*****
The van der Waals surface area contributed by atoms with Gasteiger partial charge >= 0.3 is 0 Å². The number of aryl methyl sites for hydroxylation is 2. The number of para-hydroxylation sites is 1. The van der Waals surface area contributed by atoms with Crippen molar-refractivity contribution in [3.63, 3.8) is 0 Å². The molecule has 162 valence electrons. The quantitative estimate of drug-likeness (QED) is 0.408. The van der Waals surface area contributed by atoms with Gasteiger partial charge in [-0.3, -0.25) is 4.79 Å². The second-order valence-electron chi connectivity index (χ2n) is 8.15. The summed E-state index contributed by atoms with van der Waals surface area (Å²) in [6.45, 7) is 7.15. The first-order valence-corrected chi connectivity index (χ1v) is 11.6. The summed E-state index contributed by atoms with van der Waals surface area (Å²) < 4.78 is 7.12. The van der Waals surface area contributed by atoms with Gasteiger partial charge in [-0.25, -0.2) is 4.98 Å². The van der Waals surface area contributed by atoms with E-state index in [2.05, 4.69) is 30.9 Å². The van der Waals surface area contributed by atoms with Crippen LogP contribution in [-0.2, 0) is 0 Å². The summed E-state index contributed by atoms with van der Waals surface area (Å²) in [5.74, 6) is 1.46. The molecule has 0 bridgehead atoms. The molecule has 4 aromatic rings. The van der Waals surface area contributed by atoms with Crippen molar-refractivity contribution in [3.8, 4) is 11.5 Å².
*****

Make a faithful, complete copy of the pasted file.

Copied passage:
The van der Waals surface area contributed by atoms with Gasteiger partial charge >= 0.3 is 0 Å². The number of aryl methyl sites for hydroxylation is 2. The number of para-hydroxylation sites is 1. The van der Waals surface area contributed by atoms with Crippen molar-refractivity contribution in [3.63, 3.8) is 0 Å². The molecule has 162 valence electrons. The quantitative estimate of drug-likeness (QED) is 0.408. The van der Waals surface area contributed by atoms with Gasteiger partial charge in [-0.3, -0.25) is 4.79 Å². The second-order valence-electron chi connectivity index (χ2n) is 8.15. The summed E-state index contributed by atoms with van der Waals surface area (Å²) in [6.45, 7) is 7.15. The first-order valence-corrected chi connectivity index (χ1v) is 11.6. The summed E-state index contributed by atoms with van der Waals surface area (Å²) < 4.78 is 7.12. The van der Waals surface area contributed by atoms with Gasteiger partial charge in [-0.25, -0.2) is 4.98 Å². The van der Waals surface area contributed by atoms with E-state index in [2.05, 4.69) is 30.9 Å². The van der Waals surface area contributed by atoms with Crippen LogP contribution in [-0.2, 0) is 0 Å². The summed E-state index contributed by atoms with van der Waals surface area (Å²) in [5.74, 6) is 1.46. The molecule has 0 bridgehead atoms. The molecule has 4 aromatic rings. The van der Waals surface area contributed by atoms with Crippen molar-refractivity contribution in [3.8, 4) is 11.5 Å².